long, right? This is where the terrible, terrible, terrible "Less Than You Think" comes in. Obviously Jim O'Rourke had a lot do with the devolopement of the song; a few minutes of piano balladry ruined by 13 minutes of subterranean noises and a high-pitched wavering noises. "The Late Greats" is nice and alt-country: happy, upbeat, rockin'. Stuff like that. It ends a bombasat-filled album with a non-pretentious note, which I greatly admire for some odd reason because most of the album is good.
Even if some songs are terrible attempts at being overly creative and pretentious ("Spiders (Kidsmoke)", "Less Than You Think"), much of A Ghost is Born
shows that it's never too late to try and be a big 'ol rock 'n' roll band, though I highly doubt that Wilco will ever achieve that particular status. Therere guitar heroics in Least That's What You Think" and "Hell is Chrome", but they are easily counterbalanced by plaintively arranged piano sectons and Jeff Tweedy's soulful, fragile voice. Sometimes we all need a good breafast, an egg and maybe some bacon or something like that (pancakes and waffles are for little boys), but A Ghost is Born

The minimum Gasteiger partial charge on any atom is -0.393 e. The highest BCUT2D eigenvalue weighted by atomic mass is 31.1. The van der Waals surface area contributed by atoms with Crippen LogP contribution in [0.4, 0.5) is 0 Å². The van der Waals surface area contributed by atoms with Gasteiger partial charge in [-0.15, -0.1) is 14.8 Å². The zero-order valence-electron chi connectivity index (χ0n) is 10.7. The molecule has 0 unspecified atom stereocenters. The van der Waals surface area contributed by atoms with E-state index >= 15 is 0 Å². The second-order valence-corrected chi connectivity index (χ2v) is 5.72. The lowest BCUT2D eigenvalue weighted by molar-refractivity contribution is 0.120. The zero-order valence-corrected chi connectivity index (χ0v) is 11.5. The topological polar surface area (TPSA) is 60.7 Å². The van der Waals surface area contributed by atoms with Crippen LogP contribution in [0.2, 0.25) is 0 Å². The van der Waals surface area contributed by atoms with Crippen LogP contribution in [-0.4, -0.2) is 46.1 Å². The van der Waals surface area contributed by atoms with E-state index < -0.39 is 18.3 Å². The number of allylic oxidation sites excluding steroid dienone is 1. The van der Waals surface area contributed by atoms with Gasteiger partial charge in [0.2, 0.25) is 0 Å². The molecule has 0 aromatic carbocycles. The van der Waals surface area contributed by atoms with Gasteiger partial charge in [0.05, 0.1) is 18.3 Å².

ain't exactly the egg you want to be crackin' and cookin' up so you can digest it and put it back into the water. Nah. But, it is
a fine, beautifully crafted album with a fine attention to detail and a good knack for melodies and not
At Least That's What You Said